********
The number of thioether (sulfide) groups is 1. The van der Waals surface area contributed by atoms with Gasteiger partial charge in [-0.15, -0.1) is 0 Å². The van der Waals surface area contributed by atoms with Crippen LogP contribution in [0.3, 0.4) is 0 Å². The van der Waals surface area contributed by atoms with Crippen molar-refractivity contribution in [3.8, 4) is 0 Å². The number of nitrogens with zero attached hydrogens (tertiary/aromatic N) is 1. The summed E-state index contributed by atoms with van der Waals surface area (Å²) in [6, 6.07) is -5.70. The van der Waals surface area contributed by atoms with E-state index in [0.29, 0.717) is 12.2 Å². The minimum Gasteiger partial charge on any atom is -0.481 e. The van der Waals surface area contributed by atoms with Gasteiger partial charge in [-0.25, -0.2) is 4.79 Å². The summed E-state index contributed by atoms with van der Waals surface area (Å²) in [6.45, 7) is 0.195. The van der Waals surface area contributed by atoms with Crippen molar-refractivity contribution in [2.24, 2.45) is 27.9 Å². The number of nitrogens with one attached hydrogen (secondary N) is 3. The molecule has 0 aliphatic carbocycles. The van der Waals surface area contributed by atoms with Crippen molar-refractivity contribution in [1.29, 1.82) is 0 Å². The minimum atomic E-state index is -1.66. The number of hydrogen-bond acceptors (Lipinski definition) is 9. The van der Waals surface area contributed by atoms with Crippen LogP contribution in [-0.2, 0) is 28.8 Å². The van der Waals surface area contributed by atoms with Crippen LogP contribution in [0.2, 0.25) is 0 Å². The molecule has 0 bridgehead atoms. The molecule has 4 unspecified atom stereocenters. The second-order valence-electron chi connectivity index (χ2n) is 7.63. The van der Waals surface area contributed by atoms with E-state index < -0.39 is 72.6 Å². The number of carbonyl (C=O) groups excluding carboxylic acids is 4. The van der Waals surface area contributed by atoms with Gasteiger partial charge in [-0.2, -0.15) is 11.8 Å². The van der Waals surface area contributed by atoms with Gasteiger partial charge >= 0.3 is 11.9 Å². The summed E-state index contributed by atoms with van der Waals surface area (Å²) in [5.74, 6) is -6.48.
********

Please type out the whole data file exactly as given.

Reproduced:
The number of thioether (sulfide) groups is 1. The van der Waals surface area contributed by atoms with Gasteiger partial charge in [-0.15, -0.1) is 0 Å². The van der Waals surface area contributed by atoms with Crippen LogP contribution in [0.3, 0.4) is 0 Å². The van der Waals surface area contributed by atoms with Crippen molar-refractivity contribution in [3.8, 4) is 0 Å². The number of nitrogens with zero attached hydrogens (tertiary/aromatic N) is 1. The summed E-state index contributed by atoms with van der Waals surface area (Å²) in [6, 6.07) is -5.70. The van der Waals surface area contributed by atoms with E-state index in [0.29, 0.717) is 12.2 Å². The minimum Gasteiger partial charge on any atom is -0.481 e. The van der Waals surface area contributed by atoms with Gasteiger partial charge in [-0.25, -0.2) is 4.79 Å². The summed E-state index contributed by atoms with van der Waals surface area (Å²) in [6.45, 7) is 0.195. The van der Waals surface area contributed by atoms with Crippen molar-refractivity contribution in [2.24, 2.45) is 27.9 Å². The number of nitrogens with one attached hydrogen (secondary N) is 3. The molecule has 0 aliphatic carbocycles. The van der Waals surface area contributed by atoms with Crippen molar-refractivity contribution in [1.29, 1.82) is 0 Å². The minimum atomic E-state index is -1.66. The number of hydrogen-bond acceptors (Lipinski definition) is 9. The van der Waals surface area contributed by atoms with Crippen LogP contribution in [-0.2, 0) is 28.8 Å². The van der Waals surface area contributed by atoms with Crippen LogP contribution in [0.2, 0.25) is 0 Å². The molecule has 0 bridgehead atoms. The molecule has 4 unspecified atom stereocenters. The second-order valence-electron chi connectivity index (χ2n) is 7.63. The van der Waals surface area contributed by atoms with E-state index < -0.39 is 72.6 Å². The number of carbonyl (C=O) groups excluding carboxylic acids is 4. The van der Waals surface area contributed by atoms with Gasteiger partial charge in [-0.2, -0.15) is 11.8 Å². The van der Waals surface area contributed by atoms with Gasteiger partial charge >= 0.3 is 11.9 Å². The summed E-state index contributed by atoms with van der Waals surface area (Å²) in [5.74, 6) is -6.48.